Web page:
VIENNA (Sputnik) – Russia is carefully studying proposal the of the Organization of the Petroleum Exporting Countries (OPEC) to become an observer in the organization, Russian Energy Minister Alexander Novak said Saturday.
“There is really such an option, it is being considered, and we are now studying this issue carefully,” Novak said, answering a question on whether Russia is ready to become an observer in the OPEC.
The statement refers to the offer by OPEC, voiced by Saudi Energy Minister Khalid Falih earlier in the day:
“We invited them [Russia] to join as an observer and we believe that they are considering it. We are looking forward to getting their formal application. And I can assure you that we will welcome Russia’s membership to OPEC formally,” Falih said at the press conference after the OPEC and non-OPEC talks.
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In his speech, Russian Energy Minister Alexander Novak announced that Russia would be able to increase its oil output by 170,000-200,000 barrels per day over the second half of the year.
“About 170,000 barrels per day, give or take, it is an approximate [figure] … We will see how much is needed, it will be sufficient for Russia to increase [its production] by up to 200,000 barrels per day over the second half of the year, as part of [its contribution to production] increase by 1 million [barrels per day],” the minister said at a briefing following the 4th OPEC-non-OPEC ministerial meeting, when asked about Russia’s contribution to the agreed oil output increase.
When asked when Russian companies could start stepping up oil production, Novak noted that “everything will depend on how quickly companies would be able to prepare” for restoring the previous levels of production.
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As Saudi Energy Minister Khalid Falih stated, the actual production hike of the countries participating in the oil production cut deal of the Organization of the Petroleum Exporting Countries (OPEC) and other producing states will be closer to 1 million barrels per day due to the fact that the deal parties decided to go away from the strict quota principle.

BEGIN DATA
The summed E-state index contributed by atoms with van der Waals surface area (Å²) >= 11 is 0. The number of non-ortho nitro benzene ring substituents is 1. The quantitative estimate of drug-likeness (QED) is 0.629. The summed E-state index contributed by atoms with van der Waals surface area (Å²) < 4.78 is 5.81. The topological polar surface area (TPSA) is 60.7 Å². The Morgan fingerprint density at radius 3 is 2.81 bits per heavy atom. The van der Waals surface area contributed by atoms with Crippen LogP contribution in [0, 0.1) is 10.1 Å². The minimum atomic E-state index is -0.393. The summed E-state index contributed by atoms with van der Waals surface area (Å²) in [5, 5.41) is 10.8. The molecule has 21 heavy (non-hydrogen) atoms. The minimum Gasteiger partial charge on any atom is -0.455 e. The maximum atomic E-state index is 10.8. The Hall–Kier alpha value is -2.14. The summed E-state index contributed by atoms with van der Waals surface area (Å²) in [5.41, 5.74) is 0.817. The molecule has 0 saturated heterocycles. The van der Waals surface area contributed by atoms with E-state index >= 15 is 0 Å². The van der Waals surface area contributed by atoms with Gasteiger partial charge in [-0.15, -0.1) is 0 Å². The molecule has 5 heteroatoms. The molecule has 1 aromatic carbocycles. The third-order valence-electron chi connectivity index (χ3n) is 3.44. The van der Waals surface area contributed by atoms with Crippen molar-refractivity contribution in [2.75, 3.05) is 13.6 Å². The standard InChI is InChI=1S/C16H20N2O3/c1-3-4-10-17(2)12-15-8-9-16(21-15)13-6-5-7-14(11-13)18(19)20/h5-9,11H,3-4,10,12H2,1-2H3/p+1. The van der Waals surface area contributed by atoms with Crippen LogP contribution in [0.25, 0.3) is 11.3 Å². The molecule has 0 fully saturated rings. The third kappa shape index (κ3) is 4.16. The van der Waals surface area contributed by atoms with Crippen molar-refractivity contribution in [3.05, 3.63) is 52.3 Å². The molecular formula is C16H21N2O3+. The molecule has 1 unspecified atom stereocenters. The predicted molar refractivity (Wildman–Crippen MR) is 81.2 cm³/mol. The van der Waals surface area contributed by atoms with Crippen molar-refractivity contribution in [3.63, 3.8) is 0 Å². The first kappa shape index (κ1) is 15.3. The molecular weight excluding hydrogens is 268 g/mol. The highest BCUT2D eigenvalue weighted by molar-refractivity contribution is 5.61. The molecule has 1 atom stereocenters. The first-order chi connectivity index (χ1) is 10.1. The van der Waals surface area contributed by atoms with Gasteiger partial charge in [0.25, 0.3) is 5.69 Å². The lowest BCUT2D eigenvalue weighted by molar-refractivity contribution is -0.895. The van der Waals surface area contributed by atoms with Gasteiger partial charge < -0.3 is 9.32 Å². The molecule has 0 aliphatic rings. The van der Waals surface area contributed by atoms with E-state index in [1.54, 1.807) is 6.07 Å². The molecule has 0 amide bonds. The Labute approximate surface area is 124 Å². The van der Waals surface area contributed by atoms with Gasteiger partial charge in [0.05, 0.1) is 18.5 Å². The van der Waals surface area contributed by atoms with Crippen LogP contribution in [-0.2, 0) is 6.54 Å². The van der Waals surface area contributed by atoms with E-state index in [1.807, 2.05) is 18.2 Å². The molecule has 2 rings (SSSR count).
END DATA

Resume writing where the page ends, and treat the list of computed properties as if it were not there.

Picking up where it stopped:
“If we allocated quotas, it has been estimated that only 60 percent of the number that’s been allocated will be delivered. So if we took 1.5 [million barrels per day] and allocated it on pro-rata basis among all countries given capacities of countries that can increase, it will give us about 60 percent, about a million out of 1.5 million. Because we went away from allocating quotas, we will be closer to a million than 600,000,” Falih explained, asked what the actual output hike of OPEC and non-OPEC would be.
Speaking about the oil output, Oman’s Oil and Gas Minister Mohammed Rumhi told journalists on Saturday after OPEC-non-OPEC talks in Vienna countries participating in the oil production cut deal of the Organization of the Petroleum Exporting Countries (OPEC) and other producers may start increasing output as early as in July.
“I think, the July figures, which will be reported in August, will show some growth … But I don’t think, this number – 600,000 or a million, is going to be realized immediately. My suspicion — it is going to take at least six months to achieve the level that was agreed,” Rumhi said.
Earlier on Saturday, countries participating in the oil production cut deal of the Organization of the Petroleum Exporting Countries (OPEC) and other producers agreed on the oil output increase by up to 1 million barrels per day, with the level of collective compliance with the Vienna deal agreed to be kept within the 100-percent target.
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OPEC and several non-cartel oil producers, including Russia, reached a deal in Vienna in 2016, agreeing to cut oil output by a total of 1.8 million barrels per day in an effort to stabilize global oil prices. Non-OPEC states pledged to jointly reduce oil output by 558,000 barrels per day. The agreement, which came into effect in 2017, has been extended twice since then and is expected to remain in force until the end of 2018.